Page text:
As Hunger Mounts, Venezuelans Turn to Trash for FoodPosted: June 8, 2016 | |
CARACAS, Venezuela (AP) — Until recently, Julio Noguera worked at a bakery. Now he spends his evenings searching through the garbage for food.
“I come here looking for food because if I didn’t, I’d starve to death,” Noguera said as he sorted through a pile of moldy potatoes. “With things like they are, no one helps anyone and no one gives away meals.”
“We’re seeing terrible sacrifices across many sections of society. A few years ago, Venezuela didn’t have the kind of extreme poverty that would drive people to eat garbage.”
— Carlos Aponte, a sociology professor at the Central University of Venezuela.
Across town, unemployed people converge every dusk at a trash heap on a downtown Caracas sidewalk to pick through rotten fruit and vegetables tossed out by nearby shops. They are frequently joined by small business owners, college students and pensioners — people who consider themselves middle class even though their living standards have long ago been pulverized by triple-digit inflation, food shortages and a collapsing currency.
Venezuela’s poverty had eased during the administration of the late President Hugo Chavez. But a study by three leading Caracas universities found that 76 percent of Venezuelans are now under the poverty line, compared with 52 percent in 2014.
Staples such as corn flour and cooking oil are subsidized, costing pennies at the strongest of two official exchange rates. But fruit and vegetables have become an unaffordable luxury for many Venezuelan families.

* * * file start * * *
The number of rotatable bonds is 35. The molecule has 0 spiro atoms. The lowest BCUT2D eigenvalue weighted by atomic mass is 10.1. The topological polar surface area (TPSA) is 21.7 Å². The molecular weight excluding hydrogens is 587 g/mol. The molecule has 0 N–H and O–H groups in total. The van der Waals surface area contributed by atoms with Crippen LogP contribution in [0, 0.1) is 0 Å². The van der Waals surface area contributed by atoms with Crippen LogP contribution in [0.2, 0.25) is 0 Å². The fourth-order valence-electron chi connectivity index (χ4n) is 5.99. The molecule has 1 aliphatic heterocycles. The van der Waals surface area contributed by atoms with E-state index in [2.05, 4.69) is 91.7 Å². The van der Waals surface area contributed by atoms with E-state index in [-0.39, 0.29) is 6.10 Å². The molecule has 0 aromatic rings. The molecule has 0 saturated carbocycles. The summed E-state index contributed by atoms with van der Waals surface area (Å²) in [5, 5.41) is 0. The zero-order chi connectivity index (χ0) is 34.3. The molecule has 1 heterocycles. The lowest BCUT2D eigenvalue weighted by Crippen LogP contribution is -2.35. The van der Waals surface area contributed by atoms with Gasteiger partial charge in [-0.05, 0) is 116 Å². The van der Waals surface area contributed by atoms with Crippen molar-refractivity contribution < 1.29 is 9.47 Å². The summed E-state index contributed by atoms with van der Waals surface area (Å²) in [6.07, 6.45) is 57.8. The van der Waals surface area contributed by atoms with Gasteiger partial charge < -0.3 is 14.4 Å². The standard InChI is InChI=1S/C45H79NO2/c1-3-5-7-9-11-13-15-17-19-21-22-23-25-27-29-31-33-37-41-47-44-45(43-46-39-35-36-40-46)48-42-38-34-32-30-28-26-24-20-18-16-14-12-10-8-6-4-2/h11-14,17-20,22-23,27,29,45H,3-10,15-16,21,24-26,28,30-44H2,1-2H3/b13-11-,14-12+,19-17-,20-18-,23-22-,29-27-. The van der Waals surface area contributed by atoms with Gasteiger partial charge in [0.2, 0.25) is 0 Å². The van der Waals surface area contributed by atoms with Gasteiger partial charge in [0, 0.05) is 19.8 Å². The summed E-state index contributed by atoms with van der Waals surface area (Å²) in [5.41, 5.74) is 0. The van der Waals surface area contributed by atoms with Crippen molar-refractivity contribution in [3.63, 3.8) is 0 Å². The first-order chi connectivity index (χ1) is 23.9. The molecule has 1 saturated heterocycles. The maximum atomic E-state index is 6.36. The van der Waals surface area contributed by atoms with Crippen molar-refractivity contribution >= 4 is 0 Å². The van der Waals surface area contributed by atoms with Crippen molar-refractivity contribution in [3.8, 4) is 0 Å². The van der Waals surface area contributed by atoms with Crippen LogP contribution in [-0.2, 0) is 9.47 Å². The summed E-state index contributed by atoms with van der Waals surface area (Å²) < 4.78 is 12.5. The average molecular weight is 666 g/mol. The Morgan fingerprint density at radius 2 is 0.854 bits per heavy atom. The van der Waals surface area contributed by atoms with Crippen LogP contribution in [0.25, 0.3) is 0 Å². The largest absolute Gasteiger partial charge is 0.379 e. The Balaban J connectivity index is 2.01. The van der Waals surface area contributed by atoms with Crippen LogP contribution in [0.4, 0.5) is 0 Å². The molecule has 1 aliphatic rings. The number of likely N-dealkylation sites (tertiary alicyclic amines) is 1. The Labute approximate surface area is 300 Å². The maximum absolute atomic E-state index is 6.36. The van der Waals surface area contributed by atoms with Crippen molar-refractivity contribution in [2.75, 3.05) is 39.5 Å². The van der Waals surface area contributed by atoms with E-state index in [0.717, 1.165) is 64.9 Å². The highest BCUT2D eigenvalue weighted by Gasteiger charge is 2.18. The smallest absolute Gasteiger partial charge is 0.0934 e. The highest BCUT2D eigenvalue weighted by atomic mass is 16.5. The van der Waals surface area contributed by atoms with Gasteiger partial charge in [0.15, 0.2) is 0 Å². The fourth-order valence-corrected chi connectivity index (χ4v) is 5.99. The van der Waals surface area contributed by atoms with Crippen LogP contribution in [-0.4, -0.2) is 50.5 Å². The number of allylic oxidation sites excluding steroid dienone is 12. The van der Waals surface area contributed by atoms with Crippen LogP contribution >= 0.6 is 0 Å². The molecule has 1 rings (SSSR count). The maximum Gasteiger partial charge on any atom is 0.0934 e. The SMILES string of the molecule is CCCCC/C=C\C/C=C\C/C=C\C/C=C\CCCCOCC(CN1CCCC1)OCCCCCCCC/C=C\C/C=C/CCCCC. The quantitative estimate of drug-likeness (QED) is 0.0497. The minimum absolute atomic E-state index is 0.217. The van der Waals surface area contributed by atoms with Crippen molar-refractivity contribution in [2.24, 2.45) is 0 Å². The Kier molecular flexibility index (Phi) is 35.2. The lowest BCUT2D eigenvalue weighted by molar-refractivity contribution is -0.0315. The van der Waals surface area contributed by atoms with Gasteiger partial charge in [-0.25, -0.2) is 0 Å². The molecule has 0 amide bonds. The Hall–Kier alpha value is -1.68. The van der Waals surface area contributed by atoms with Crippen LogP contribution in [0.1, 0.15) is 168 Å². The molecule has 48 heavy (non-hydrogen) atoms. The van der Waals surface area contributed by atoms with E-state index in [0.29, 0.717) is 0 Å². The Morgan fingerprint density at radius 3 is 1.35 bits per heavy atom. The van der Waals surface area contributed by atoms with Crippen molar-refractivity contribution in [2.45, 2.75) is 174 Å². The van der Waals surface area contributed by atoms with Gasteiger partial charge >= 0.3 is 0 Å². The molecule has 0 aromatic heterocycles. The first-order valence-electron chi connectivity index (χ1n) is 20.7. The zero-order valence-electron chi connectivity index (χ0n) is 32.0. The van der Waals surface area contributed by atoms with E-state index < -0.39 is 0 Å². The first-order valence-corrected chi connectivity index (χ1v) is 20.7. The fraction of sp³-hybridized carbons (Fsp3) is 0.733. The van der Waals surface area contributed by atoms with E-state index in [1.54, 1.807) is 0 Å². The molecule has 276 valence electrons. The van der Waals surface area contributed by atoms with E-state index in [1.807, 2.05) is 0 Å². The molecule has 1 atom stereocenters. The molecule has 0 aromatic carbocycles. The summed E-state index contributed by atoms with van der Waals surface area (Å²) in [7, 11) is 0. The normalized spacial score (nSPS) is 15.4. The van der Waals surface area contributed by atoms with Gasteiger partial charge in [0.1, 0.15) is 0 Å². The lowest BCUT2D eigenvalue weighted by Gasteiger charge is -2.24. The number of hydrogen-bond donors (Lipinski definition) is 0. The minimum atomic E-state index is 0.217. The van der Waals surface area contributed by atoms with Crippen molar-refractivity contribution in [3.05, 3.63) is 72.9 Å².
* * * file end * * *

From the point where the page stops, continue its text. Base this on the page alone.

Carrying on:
“We’re seeing terrible sacrifices across many sections of society,” said Carlos Aponte, a sociology professor at the Central University of Venezuela. “A few years ago, Venezuela didn’t have the kind of extreme poverty that would drive people to eat garbage.”
While some search through the garbage piles for food they can eat, many more are drawn by the opportunity to fetch a few bolivar bills by rescuing and reselling bruised produce.
On a recent evening, Noguera managed to retrieve a dozen potatoes.
“I’m a trained baker, but right now there’s no work anywhere here. So I make do with this,” he said.
The trash pickers aren’t just people who’ve lost their jobs.
Jhosriana Capote, a vocational student, comes to the trash heap to supplement her pantry. She recently completed an internship with a Coca-Cola subsidiary.
“I used to be able to find food, but not anymore. Everything is lines,” she said after an evening picking through the refuse…(read more)